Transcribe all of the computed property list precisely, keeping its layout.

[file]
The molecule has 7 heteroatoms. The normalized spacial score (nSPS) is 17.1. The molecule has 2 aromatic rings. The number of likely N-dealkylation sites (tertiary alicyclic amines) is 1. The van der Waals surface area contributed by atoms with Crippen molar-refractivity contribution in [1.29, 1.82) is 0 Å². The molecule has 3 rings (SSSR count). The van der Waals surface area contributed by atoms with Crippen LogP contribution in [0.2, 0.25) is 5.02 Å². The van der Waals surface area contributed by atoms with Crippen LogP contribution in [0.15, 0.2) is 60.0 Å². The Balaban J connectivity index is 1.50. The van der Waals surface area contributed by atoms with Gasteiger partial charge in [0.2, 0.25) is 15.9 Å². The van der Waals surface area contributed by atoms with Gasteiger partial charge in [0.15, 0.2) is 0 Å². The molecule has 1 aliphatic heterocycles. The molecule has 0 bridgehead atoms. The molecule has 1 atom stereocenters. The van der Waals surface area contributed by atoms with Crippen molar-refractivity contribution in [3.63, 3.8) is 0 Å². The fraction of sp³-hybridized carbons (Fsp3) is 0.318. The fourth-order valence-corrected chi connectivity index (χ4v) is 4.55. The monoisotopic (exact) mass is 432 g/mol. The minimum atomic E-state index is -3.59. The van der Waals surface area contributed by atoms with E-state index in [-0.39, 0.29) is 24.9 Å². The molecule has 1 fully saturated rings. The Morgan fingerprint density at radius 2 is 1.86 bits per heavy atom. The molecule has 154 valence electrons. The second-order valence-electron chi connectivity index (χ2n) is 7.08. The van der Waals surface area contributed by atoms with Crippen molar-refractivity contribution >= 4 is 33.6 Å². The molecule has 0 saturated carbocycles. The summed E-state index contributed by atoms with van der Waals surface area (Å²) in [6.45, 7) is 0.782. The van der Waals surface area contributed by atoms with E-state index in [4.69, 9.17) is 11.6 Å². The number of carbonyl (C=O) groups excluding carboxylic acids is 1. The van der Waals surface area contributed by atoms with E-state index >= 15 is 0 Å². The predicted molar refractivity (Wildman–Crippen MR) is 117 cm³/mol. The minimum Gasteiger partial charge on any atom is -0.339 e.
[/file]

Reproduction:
The molecule has 7 heteroatoms. The normalized spacial score (nSPS) is 17.1. The molecule has 2 aromatic rings. The number of likely N-dealkylation sites (tertiary alicyclic amines) is 1. The van der Waals surface area contributed by atoms with Crippen molar-refractivity contribution in [1.29, 1.82) is 0 Å². The molecule has 3 rings (SSSR count). The van der Waals surface area contributed by atoms with Crippen LogP contribution in [0.2, 0.25) is 5.02 Å². The van der Waals surface area contributed by atoms with Crippen LogP contribution in [0.15, 0.2) is 60.0 Å². The Balaban J connectivity index is 1.50. The van der Waals surface area contributed by atoms with Gasteiger partial charge in [0.2, 0.25) is 15.9 Å². The van der Waals surface area contributed by atoms with Gasteiger partial charge in [0.15, 0.2) is 0 Å². The molecule has 1 aliphatic heterocycles. The molecule has 0 bridgehead atoms. The molecule has 1 atom stereocenters. The van der Waals surface area contributed by atoms with Crippen molar-refractivity contribution in [3.63, 3.8) is 0 Å². The fraction of sp³-hybridized carbons (Fsp3) is 0.318. The fourth-order valence-corrected chi connectivity index (χ4v) is 4.55. The monoisotopic (exact) mass is 432 g/mol. The minimum atomic E-state index is -3.59. The van der Waals surface area contributed by atoms with E-state index in [-0.39, 0.29) is 24.9 Å². The molecule has 1 fully saturated rings. The Morgan fingerprint density at radius 2 is 1.86 bits per heavy atom. The molecule has 154 valence electrons. The second-order valence-electron chi connectivity index (χ2n) is 7.08. The van der Waals surface area contributed by atoms with Crippen molar-refractivity contribution >= 4 is 33.6 Å². The molecule has 0 saturated carbocycles. The summed E-state index contributed by atoms with van der Waals surface area (Å²) in [6.45, 7) is 0.782. The van der Waals surface area contributed by atoms with E-state index in [4.69, 9.17) is 11.6 Å². The number of carbonyl (C=O) groups excluding carboxylic acids is 1. The van der Waals surface area contributed by atoms with E-state index >= 15 is 0 Å². The predicted molar refractivity (Wildman–Crippen MR) is 117 cm³/mol. The minimum Gasteiger partial charge on any atom is -0.339 e.